Conventional welding should be performed only by appropriately trained and qualified personnel. Consequently,
increased labor costs can be expected. In many instances, also, the welding of bonds can be much slower than
the installation of fasteners such as bolts or rivets. In such cases, the added costs of welding may force the use
of alternate bonding techniques.
An effective welding technique for many bonding applications is the exothermic process. In this process, a
mixture of aluminum, copper oxide, and other powders is held in place around the joint with a graphite mold.
The mixture is ignited and the heat generated (in excess of
reduces the copper oxide to provide a
homogeneous copper blanket around the junction. Because of the high temperatures involved, copper materials
can be bonded to steel or iron as well as to other copper materials.
Two examples of exothermic bonds are shown in Figure 7-5. The top photograph shows a 4/0 copper clad cable
bonded to a steel plate. The bottom photograph shows two 4/0 copper clad cables axially bonded together. The
tight mechanical bond established by this process is evident from these photographs. Figure 7-6 shows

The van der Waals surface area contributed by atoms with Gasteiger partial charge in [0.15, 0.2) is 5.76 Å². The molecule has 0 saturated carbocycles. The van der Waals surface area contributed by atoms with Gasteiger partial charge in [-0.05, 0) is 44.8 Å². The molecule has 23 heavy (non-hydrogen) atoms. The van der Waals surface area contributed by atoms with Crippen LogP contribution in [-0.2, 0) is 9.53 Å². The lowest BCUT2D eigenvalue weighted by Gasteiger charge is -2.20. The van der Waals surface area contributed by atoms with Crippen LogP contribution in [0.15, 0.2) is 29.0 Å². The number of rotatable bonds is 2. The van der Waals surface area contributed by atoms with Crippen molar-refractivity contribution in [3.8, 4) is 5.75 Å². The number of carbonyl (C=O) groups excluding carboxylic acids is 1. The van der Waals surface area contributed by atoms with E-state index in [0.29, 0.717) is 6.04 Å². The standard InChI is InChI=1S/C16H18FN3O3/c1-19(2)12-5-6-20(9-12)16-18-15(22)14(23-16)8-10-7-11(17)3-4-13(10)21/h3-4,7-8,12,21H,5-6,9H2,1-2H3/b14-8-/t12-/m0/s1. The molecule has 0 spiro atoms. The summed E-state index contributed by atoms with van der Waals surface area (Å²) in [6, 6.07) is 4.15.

examples of the various bond configurations for which molds are readily available.
This process is advantageous for welding cables together, for welding cables to rods, or for welding cables to I-
beams and other structural members. It is particularly attractive for the bonding of interconnecting cables to
ground rods where the use of conventional welding techniques might be awkward or where experienced welders
are not available. Because of the cost of the molds (a separate mold is necessary for each different bond
configuration), this process is most economical when there are several bonds of the same configuration to be
When using this process, the manufacturer's directions should be followed closely. The mold should be dried or
baked out as specified, particularly when the mold has not been used for several hours and may have absorbed
moisture. The metals to be bonded should be cleaned of dirt and debris and should have the excess water dried
off. Water, dirt and other foreign materials cause voids in the weld which may weaken it or may prevent a low
resistance joint from being achieved. A further requirement is that the mold size must match the cable or
conductor cross sections; otherwise, the molten metal will not be confined to the bond region.
Brazing to include silver soldering is another metal flow process for permanent bonding. In brazing, the bond
surfaces are heated to a temperature above
but below the melting point of the bond members. A filler
metal with an appropriate flux is applied to the heated members which wets the bond surfaces to provide
intimate contact between the brazing solder and the bond surfaces. As with higher temperature welds, the
resistance of the brazed joint is essentially zero. However, since brazing frequently involves the use of metal
different from the primary bond members, additional precautions must be taken to protect the bond from
deterioration through corrosion.